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It runs through Glen Of The Downs, Delgany, Charlesland and on to the sea, but what do we really know about this ancient little river…?

Well, here at GG, despite having grown up alongside it, feck all, we have to admit.

Which is why we were excited agus delighted when reader Brian Gurrin put together a potted history of Three Trouts River

Take it away, young Brian…

Most locals will know Three Trouts River; the small stream which flows southwards through the Glen of the Downs, then eastwards, south of Delgany, under the road bridge at Three Trouts Bridge, and under the Farrankelly Road, just north of Charlesland and Seabourne Apartments. The stream is shallow, narrow, and hardly noticeable. But more than 400 years ago it briefly marked the boundary between County Dublin and the original County Wicklow.

Although only about two metres wide, the River is the boundary between the barony of Newcastle and the barony of Rathdown, a large barony stretching from Donnybrook to Three Trout’s River. In the sixteenth century, before County Wicklow was created, the entire area, including the Wicklow Mountains, was in County Dublin. Back then Dublin stretched as far south as Arklow, which was then in County Carlow (Carlow had a sea boundary at that time). However, although in County Dublin, the area was controlled by the O’Byrnes, and the government had little control over it.

Before 1885 all counties, regardless of size, elected 2 MPs to parliament. Back then parliament did not sit regularly; parliaments were only called periodically, usually when the sitting monarch needed money. When a parliament was called, elections were held, MPs elected, and the new parliament was expected to approve taxes for the monarch, and pass a few other laws – then the parliament would usually be closed down. By the end of the sixteenth century parliaments might be called once a decade, or even less frequently. However, after the Reformation of the Church most of Ireland remained loyal to Rome, so parliaments tended to become embroiled by religious wrangles, and cause problems for the government.

In the late 1570s Queen Elizabeth was planning to call a parliament. In an effort to avoid a Catholic-dominated parliament emerging, the government created two new counties (in 1579) – County Wicklow and County Ferns. County Ferns was tiny; it was created out of small parts of north Wexford and eastern Carlow, and included the towns of Ferns and Arklow. County Wicklow ran from Three Trout’s River in the north, to near Arklow in the south, and encompassed all of the O’Byrne country, including the Wicklow Mountains. A few years later (1585) an election was held, and the two counties returned 4 MPs – all government supporters. The MPs for County Wicklow were Sir Henry Harrington and Edward Brabazon.

However, since County Wicklow essentially covered territory which was predominantly populated by Gaelic Irish, and contained no large Protestant settlements (the principal Protestant settlements in the area were around Bray, Delgany and Powerscourt, all of which are north of Three Trouts River, and so remained in south County Dublin) there were no trustworthy supporters to make the county function effectively. So, shortly after the election the two new counties were disbanded, and the old boundaries of counties Dublin, Carlow and Wexford restored. The new counties of Wicklow and Ferns only lasted about 7 years, but never really functioned, except for the purpose of electing the 4 MPs to the parliament. But for those 7 years tiny Three Trout’s River was the county boundary between Wicklow and Dublin. So when you travel along Farrankelly Road and pass over Three Trouts River or along Kilcoole Road and cross Three Trouts Bridge you are crossing from one county into another, based on the old 1579-1585/6 boundary.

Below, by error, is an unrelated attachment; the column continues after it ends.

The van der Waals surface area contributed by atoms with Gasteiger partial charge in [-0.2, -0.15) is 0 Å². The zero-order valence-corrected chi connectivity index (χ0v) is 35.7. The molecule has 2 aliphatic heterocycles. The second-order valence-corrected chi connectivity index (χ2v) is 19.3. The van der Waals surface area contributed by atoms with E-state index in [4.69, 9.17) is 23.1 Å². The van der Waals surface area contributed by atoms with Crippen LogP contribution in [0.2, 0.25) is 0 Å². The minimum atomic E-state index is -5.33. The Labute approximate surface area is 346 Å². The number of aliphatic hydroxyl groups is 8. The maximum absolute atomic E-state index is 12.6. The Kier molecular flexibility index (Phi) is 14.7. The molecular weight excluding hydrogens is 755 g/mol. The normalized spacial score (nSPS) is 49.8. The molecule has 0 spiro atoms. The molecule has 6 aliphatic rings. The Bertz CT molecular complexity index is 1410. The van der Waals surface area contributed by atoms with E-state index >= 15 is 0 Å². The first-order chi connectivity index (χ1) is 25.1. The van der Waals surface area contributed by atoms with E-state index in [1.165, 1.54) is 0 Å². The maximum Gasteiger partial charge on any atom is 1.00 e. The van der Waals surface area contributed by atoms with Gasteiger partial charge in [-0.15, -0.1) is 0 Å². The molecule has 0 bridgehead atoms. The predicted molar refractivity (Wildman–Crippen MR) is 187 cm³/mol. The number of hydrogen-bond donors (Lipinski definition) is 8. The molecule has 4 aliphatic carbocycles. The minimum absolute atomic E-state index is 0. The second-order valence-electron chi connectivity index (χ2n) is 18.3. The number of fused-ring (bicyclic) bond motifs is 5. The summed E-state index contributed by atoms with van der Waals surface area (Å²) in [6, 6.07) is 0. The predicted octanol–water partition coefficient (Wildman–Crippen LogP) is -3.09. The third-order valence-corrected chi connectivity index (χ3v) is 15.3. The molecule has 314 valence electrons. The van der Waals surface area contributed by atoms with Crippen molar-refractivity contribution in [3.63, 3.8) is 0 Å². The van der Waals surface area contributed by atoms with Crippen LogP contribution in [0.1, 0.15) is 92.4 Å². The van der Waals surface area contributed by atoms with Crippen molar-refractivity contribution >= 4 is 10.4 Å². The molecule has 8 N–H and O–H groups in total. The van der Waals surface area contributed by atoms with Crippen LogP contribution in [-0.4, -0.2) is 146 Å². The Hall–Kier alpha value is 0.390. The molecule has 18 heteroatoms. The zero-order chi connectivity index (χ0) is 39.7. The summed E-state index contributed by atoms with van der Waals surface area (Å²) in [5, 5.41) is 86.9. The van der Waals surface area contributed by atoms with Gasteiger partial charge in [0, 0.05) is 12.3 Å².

Following the collapse of the two counties the area was restored to County Dublin where it remained until 1606, when a new (second) County Wicklow was created, with the borders that we know today (with some minor modifications). This time, however, it was recognised that the new county needed substantial Protestant settlements to function, so the new northern boundary of County Wicklow was plotted along the Dargle River, thereby transferring Bray, Powerscourt, Delgany and the Greystones area (Greystones town did not exist at that stage) into the new County Wicklow. County Ferns, of course, was never recreated.

The map shows the two counties; with Three Trouts River named as Delgne flue (Delgany River).

Find out more about your local history here, here, here, and here. And here. Oh, and here.


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  1. Brian O’Byrne says:

    There was a hotel apparently. Near the three trouts bridge almost a hundred years ago near where the house was recently demolished apparently does anyone have info.

  2. Martin says:

    Interesting history. It appears that the Three Trouts River also currently marks the southernmost boundary of the Dublin Metropolitan Area as defined in the Rergional Planning Guidelines for Greater Dublin.